blister beetle

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Related to oil beetle: blister beetle

blister beetle

n.
Any of various beetles of the family Meloidae, such as the Spanish fly, that secrete cantharidin, a substance that blisters the skin and is toxic to livestock that consume hay contaminated with the beetles. Also called meloid.
An arthropod—Cantharis vesicatoria or Lytta vesicatoria, Family Meloidae—from which ‘Spanish fly’ originates; when applied to mucocutaneous surfaces, it causes erythema, urticaria, and vesiculation; orally, it causes gastrointestinal irritation, nausea, vomiting, diarrhea, cramping, collapse; 60 mg of this nephrotoxic agent may be fatal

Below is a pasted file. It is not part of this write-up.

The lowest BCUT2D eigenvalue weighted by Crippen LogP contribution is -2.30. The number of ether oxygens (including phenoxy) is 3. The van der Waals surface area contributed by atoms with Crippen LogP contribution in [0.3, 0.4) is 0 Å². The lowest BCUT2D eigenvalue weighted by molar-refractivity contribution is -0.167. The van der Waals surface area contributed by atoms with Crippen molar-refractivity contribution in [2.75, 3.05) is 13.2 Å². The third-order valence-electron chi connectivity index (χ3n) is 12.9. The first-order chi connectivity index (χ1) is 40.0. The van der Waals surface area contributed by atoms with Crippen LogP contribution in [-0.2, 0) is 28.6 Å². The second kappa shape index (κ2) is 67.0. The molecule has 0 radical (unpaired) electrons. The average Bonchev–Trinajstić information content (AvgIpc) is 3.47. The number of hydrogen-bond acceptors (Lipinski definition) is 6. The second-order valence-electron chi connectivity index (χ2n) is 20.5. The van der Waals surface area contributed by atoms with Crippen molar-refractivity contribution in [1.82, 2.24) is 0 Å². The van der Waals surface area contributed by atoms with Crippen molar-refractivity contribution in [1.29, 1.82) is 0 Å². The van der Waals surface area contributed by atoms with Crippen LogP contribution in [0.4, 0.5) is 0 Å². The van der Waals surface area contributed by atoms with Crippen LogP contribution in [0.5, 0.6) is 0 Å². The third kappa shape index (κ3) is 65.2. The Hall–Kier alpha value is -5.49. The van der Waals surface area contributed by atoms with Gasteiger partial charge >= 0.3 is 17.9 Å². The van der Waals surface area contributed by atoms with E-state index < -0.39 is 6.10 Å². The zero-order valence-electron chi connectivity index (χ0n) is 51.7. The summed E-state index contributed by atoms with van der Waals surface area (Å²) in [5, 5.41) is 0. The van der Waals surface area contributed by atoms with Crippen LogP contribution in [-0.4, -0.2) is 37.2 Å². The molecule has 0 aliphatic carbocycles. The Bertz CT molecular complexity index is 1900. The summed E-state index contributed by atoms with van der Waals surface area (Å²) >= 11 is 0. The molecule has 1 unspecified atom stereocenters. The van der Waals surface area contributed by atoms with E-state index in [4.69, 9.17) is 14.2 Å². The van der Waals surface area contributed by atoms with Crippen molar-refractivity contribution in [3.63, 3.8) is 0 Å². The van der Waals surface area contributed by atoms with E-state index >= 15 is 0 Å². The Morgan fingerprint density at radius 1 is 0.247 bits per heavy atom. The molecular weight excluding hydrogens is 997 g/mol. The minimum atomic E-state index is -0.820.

Management Ammonia may ameliorate the pruritus induced by blister fluid; corticosteroids may relieve pain
References in periodicals archive ?
They are asking the public to report sightings of oil beetles, which are normally found between late March and June and can be spotted on wildflower-rich grasslands, heathlands, moors and coastal areas, such as cliff tops.
Oil beetles were formerly more common, but their natural habitats and the populations of bees they rely on have been decimated by intensive farming practices.
Oil beetles were once common but their natural habitats and the populations of young bees used to feed its larvae have been decimated by intensive farming.
Oil beetles were once common but their natural habitats and the populations of bees they rely on have been decimated by intensive farming.
Plus a new boat trip to Tiree, a hunt for sand lizards and/or shortnecked oil beetles, and chance to listen to the enchanting song of Coll at our dusk watch.